The Boy Who Got Away [Creative Nonfiction]

On Sunday mornings after chores, my two youngest daughters and I usually picked out a scary movie or maybe a science-fiction classic to watch. But for a while, it was Supernatural, a series I didn’t know but eventually ran for something like 15 seasons. Serious binge-watching bounty. On the show, Sam and Dean, the Winchester brothers, hunted and killed all kinds of ghosts, demons, and paranormal thingies. The series draws on myth and urban legend as the basis of the storylines. I enjoyed it as much as Alpha and Beta [not their actual names, my then 14-year-old twin daughters]. I worked on story notes one late October Sunday while they watched the series.


I looked over at Alpha. “Yeah, honey.” It’s funny with twins. They often ask questions they seem to have reached a consensus on through some nonverbal means of communication. I looked up from my notepad to see them glance at each other and nod their heads like, ‘Go ahead, ask him.’

“What, girls?”

“Do you believe in…” Alpha used the remote control to point at the TV and pause the show, “ghosts and demons?”

I put my mechanical pencil down. [At that time, I handwrote story and scene notes with a Staedtler Graphite 771 or a Faber Castell Pearwood E-motion, now I use a reMarkable 2 eInk device.] Then set my lap desk on the Ottoman by my chair. I turned to them both. “You know about what happened to me in Italy?” [Which became the basis of another story, A House of Sorrow and Pain.]

Alpha nodded her head. Beta asked me, “But what about when you were a kid?”

“I can tell you about a boy and what happened to him. Want to hear?” They nodded, so I told them (improvising it as I went):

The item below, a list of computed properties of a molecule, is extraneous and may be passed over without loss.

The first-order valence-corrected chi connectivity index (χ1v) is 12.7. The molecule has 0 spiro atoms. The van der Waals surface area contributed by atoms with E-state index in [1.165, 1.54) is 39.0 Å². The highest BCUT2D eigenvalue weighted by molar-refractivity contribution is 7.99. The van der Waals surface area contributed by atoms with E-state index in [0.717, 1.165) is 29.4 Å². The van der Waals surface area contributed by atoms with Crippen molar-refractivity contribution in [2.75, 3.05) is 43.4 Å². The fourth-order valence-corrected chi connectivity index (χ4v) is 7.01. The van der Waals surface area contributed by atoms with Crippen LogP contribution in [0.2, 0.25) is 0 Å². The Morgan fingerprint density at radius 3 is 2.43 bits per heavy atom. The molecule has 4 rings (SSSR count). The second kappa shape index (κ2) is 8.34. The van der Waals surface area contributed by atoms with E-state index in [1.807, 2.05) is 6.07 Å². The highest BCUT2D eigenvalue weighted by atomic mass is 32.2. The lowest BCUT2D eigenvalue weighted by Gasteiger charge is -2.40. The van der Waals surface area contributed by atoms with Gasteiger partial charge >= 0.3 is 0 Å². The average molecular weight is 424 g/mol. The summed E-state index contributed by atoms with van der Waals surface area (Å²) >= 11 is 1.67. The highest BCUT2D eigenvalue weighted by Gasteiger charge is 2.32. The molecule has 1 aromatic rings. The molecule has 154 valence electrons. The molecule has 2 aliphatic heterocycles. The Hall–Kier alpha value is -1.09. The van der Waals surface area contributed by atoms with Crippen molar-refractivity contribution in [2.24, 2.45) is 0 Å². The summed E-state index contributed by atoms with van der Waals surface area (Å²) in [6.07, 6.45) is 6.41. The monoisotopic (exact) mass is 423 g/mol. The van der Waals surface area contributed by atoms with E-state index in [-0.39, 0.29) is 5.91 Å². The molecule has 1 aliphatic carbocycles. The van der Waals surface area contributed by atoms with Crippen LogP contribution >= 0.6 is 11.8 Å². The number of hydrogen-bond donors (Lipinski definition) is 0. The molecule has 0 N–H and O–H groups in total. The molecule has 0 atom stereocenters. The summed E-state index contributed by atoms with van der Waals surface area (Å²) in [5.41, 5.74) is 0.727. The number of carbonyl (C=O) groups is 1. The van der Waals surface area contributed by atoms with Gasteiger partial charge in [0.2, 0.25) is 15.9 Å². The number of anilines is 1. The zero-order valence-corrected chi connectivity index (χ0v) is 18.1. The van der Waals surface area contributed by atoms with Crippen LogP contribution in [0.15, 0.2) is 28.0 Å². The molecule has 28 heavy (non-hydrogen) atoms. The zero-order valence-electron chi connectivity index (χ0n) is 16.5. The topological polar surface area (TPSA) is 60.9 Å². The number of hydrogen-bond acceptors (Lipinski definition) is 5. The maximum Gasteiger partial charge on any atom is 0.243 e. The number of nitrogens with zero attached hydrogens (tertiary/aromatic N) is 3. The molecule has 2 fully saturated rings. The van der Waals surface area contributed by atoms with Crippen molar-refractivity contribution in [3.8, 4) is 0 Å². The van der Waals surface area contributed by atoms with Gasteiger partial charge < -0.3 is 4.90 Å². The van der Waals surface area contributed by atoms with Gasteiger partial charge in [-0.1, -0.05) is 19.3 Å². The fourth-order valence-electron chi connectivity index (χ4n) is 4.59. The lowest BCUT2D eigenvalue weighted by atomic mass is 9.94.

“The boy was always happiest outside and on his own. His family lived, barely above the poverty line, in the country on thirty acres of land. About two-thirds forest, the rest pasture, and a dying pond. It seemed all he did was work; there were always things to fix or repair when everything’s held together with baling wire, tape, and a prayer it lasted until money came in. When he had free time, late in the day, he would stuff a canteen of water (sometimes a can of Coke), a bag of beef jerky, a book, and a flashlight to read by once the sun started setting into a small backpack and disappear into a remote corner of the woods.

“One Halloween, he was in the farthest part where his family’s land ended and sloped toward the road leading to what he and his friends called The Point, but was Grey’s Landing on the lake.

“The sun was setting, and through clear patches, he could view the moon rising low in the sky behind the trees. Their tops rustled and moved in the crisp, chill wind that bent them away from the direction of home. He shined his light on his wristwatch. Seeing the time, he rose from the knee-high stump he’d been sitting on and headed that way along the path. As he stood, stretching and brushing off the seat of his pants, behind him came a baying. An ululation that stabbed the night [I had to stop to explain to Alpha and Beta what that word meant]. A call strong enough to beat through the wind’s gasp that flowed around tree trunks and through leaves to reach him. The beast’s lament, colder than the falling night air, sent shivers through him.